The Camino de Santiago is an ancient pilgrimage through Northern Spain that culminates in the town of Santiago de Compostela, where according to legend, the remains of Saint James the Apostle are buried. Whether for spiritual enlightenment or to witness a beautiful part of the world, no one has left the camino unchanged.
Our tour begins in Pamplona, famous for the Running of the Bulls. Rolling through the storied hills of the Spanish Pyrenees, never-ending vistas of grape vines signal the transition into the wine-rich region of Rioja. We’ll sample from the Pilgrims’ Wine Fountain, tour the Gothic cathedral in Burgos and the tomb of Spain’s most famous son, El Cid. We’ll ride into Castilla Leon with wide open plains, farmland and grassy hills as far as you can see. Take a day to relax and explore the capital of Leon, an ancient, amazing city (the cathedral’s stained-glass windows are massive — the second largest collection in Europe — and took 300 years to complete)!
Ride to Galicia’s mountains and forests near the end of your pilgrimage. Closer to Santiago, the number of pilgrims on the trail increases; they’ve been walking for a month! The awesome sight of the cathedral in Santiago de Compostela signals the completion of our adventure. We’ll have a farewell dinner to celebrate and bid your fellow pilgrims “Buen Camino.”
Have limited time but still want to experience the amazing Camino de Santiago? Check out our 7‑day Medio Camino de Santiago ride.
Is This Ride For You?
You love riding breathtaking terrain, eating like royalty, being immersed in a different culture, and you are curious to learn more about the history and unbelievable architecture in Spain. This is the right ride if you want to understand the real you and connect to ancient tradition through a modern-day pilgrimage. While the latter is harder to explain, all that finish this pilgrimage express a deeper meaning of their self as the takeaway. Most days are manageable for energetic and fit novice mountain bikers. Technical skills are not required beyond a basic level of bike handling. You should be comfortable spending 4 hours in the saddle each day and you will cover about 60 kilometres on average each day. This is not your typical bike trip, your mountain bike is a tool to help you journey through the past and experience the life of a pilgrim. Terrain includes a variety of gravel roads, paved trails, doubletrack and singletrack.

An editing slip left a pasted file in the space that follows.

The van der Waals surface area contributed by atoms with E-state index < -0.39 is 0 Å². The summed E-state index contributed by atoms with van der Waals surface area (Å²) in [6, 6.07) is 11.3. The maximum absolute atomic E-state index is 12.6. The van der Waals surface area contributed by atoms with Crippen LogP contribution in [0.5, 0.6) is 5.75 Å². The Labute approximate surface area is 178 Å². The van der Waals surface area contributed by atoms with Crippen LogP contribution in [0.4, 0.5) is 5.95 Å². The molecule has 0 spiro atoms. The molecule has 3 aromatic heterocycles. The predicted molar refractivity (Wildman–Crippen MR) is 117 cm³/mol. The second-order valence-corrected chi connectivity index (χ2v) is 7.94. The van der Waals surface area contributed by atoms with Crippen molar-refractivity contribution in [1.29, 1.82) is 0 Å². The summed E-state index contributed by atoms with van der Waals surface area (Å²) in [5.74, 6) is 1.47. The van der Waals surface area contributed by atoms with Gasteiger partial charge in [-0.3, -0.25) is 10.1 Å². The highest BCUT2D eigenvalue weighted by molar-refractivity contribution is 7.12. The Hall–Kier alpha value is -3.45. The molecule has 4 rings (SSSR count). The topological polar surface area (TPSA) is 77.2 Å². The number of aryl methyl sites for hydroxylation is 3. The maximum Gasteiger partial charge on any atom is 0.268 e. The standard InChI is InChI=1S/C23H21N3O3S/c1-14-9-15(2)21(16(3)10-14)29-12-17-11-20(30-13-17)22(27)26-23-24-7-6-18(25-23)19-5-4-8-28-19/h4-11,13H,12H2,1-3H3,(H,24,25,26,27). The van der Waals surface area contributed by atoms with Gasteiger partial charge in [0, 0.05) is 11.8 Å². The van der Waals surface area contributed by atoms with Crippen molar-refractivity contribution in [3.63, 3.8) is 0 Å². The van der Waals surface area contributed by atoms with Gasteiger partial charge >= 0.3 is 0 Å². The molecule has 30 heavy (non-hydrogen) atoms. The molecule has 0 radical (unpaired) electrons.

Day 1. Meet up in Pamplona
Meet us this afternoon in the salon at Hotel Europa, your lodging for tonight and tomorrow. After introductions and an overview of the week, we’ll head out for a delicious tapas dinner to kick off the journey and welcome you to Spain!
Day 2. Ride Roncesvalles to Pamplona
This morning, we’ll transfer to Roncesvalles on the French border in the Spanish Pyrenees and head for the pilgrims’ office. We’ll get your Pilgrim’s Passport and your first official Camino de Santiago stamp.
Then, we’ll ride out of the mountains, through the village near where author Ernest Hemingway fished the streams for trout before enjoying lunch in Zubiri, next to the river where Martin Sheen drops his backpack in the movie “The Way”.
We’ll ride the paved path next to the river back to our starting point in Pamplona.
Enjoy dinner in an unforgettable setting, hosted by Nunci, owner of Restaurant San Ignacio.
Day 3. Pamplona to Estella